And yet Keynes writes:
"In November, 1918, the armies of Foch and the words of Wilson had brought us sudden escape from what was swallowing up all we cared for."

Very odd. I suppose he's trying to persuade American and Frenchmen to pay heed to his words, and accordingly gilding the lily. It's a ham-handed attempt, I'd say.

Thanks for the book link, DM, that is now saved for later reading.

You have mentioned before your belief that the British army won WWI unaided in 1918. To be honest, I simply do not know enough about the land warfare that took place after September 1914 because in my view it was a terminally (literally for zillions) tedious 'slugfest'. I have on my shelf a very old paper-back copy of Barrie Pitt's book "1918: The Last Act" which I have never got around to reading partly because the font size is miniscule. In any event, you have piqued my curiosity and I shall try and investigate and in due course write a post.

Not "unaided" - obviously the French, with American support, held their end of the line. But the British end of the line was where the movement was. First the Germans drove the British out of their trenches and back into open country. Then after a well managed retreat - a very difficult art, I understand - the British stopped them, pushed them back, further every day, until the Germans started surrendering in droves. It became a drive forward of the sort they'd hoped to achieve for four years, and their hard-earned mastery of combined ops (aerial reconnaissance, infantry , artillery and tanks) did the trick. It wasn't so much that they killed lots of Germans, but that they captured lots as the Boche gave up.

My source is (I think - my memory isn't top notch) Niall Ferguson.

Certainly I came across this account only in the last few years - up till then I knew little about the First War beyond the popular prejudices.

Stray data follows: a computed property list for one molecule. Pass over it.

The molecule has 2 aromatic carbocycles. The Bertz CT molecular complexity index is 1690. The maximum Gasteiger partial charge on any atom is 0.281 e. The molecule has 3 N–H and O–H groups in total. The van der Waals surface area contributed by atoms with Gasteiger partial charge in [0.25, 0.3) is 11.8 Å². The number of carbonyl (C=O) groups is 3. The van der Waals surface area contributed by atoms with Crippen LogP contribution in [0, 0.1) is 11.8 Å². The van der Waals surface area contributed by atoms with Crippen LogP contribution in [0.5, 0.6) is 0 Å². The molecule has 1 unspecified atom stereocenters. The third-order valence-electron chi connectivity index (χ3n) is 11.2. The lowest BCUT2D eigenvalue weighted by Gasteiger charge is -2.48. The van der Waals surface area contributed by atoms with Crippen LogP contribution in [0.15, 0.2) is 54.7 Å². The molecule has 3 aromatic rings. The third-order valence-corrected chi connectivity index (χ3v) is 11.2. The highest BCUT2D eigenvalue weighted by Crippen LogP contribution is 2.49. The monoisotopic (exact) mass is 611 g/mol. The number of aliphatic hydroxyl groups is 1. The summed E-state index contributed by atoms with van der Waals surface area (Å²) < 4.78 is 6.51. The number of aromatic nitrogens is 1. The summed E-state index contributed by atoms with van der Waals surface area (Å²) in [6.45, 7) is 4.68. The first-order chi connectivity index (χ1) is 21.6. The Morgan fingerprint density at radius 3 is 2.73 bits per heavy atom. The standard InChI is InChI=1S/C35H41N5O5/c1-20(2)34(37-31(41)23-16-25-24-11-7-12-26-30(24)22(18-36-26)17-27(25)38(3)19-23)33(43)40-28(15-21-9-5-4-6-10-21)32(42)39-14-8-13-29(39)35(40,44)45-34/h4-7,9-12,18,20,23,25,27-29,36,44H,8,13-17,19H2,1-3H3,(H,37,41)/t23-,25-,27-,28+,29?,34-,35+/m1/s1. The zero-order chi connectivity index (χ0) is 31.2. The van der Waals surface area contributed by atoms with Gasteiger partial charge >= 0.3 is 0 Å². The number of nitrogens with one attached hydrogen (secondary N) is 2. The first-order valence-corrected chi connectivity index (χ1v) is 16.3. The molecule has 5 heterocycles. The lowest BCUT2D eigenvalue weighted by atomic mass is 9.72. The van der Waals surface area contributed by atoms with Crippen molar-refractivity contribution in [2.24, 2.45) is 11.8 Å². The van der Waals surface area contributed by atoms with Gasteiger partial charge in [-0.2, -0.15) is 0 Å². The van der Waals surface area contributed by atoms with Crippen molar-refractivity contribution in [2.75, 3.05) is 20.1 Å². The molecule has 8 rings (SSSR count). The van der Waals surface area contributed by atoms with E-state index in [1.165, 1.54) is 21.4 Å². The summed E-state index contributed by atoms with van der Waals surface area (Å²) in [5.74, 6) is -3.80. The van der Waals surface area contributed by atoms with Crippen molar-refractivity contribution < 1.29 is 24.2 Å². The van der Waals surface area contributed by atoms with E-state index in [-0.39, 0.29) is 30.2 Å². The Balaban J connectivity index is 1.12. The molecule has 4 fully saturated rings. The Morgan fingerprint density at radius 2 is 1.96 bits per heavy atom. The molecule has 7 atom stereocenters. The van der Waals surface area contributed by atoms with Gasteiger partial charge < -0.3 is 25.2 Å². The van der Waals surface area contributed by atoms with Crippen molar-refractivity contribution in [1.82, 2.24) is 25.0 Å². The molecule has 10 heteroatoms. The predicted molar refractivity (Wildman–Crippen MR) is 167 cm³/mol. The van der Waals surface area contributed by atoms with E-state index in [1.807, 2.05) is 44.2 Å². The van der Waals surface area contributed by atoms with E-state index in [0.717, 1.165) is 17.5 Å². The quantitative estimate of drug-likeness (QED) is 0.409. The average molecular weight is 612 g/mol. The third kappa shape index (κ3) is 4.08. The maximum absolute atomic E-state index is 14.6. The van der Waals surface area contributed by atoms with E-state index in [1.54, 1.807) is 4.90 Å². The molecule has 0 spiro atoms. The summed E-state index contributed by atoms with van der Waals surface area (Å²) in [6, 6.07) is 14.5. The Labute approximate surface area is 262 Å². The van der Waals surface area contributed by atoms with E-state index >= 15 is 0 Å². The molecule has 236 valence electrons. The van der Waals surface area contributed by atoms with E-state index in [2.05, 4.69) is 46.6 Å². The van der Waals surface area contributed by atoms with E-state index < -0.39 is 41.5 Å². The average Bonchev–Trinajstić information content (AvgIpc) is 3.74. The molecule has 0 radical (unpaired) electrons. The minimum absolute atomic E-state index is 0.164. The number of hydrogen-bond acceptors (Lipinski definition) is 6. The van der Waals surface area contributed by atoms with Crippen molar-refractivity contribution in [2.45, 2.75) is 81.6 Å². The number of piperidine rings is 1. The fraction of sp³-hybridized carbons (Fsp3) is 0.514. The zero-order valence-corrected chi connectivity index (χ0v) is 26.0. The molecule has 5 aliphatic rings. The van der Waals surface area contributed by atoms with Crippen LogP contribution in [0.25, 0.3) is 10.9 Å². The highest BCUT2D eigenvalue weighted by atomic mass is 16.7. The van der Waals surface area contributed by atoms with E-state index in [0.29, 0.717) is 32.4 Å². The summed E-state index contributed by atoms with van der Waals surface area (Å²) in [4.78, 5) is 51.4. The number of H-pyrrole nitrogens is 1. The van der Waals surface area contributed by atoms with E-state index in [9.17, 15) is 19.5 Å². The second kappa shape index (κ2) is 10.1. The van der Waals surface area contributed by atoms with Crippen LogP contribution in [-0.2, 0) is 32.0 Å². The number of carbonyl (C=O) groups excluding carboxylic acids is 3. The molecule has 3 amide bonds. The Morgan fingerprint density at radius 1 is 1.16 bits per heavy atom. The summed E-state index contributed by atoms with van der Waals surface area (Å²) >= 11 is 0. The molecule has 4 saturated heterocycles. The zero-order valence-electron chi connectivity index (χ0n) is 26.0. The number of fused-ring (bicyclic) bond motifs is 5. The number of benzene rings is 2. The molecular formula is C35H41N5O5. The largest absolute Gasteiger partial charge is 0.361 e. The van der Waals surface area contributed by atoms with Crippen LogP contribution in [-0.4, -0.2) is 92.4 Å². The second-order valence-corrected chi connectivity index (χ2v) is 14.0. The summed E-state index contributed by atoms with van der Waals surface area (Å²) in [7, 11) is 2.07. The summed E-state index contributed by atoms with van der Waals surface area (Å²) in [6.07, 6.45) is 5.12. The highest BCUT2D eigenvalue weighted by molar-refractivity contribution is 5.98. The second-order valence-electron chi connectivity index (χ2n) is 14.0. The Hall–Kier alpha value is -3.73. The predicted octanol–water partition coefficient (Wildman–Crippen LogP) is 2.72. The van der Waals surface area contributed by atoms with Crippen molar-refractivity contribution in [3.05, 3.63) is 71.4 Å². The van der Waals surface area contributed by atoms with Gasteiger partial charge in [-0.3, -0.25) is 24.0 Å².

In case it's not obvious, "the British" was the whole Imperial shebang - including Canadians, Anzacs, Indians and so forth.

Ah, memory, DM, I wonder where the hell I put mine!

Probably not Niall Ferguson(*) although he has an excellent analysis of the factors at work between Aug and Nov 1918 and sums it up, thus:

If November 1918 had witnessed a true allied victory, British, French and American soldiers would have marched in triumph down Unter den Linden. That, after all, was what Pershing, Poincare and many others wanted to see. The main reason it did not happen was that Haig, Foch and Petain doubted their armies had the strength to do it. The allies had beaten the Bulgarians, the Austro-Hungarians and the Turks, no doubt; but they had not completely defeated the Germans. Instead it was the German troops who marched to Berlin, in good if sombre order.

(*)'The Pity of War' by Niall Fergusson for a very fine forensic and highly original analysis of WWI by a leading economist and historian.

Ferguson's chapter on this complex subject is very good. The fact that though the British were pushed back in early '18 but did not break was a crucial factor not so much amongst the ordinary German soldiery but amongst the High Command, particularly Ludendorff whose morale was shattered. There-after the German surrender rate went up but their killing rate remained devastating against the cautious British army despite their very much increased fighting efficiency as they learned, after God knows how much useless slaughter, how to fight a 20th century war.

It's a fascinating topic and I will return to it later - when I finished sorting out the idiocies of Pearl Harbour and Midway - my current pre-occupation.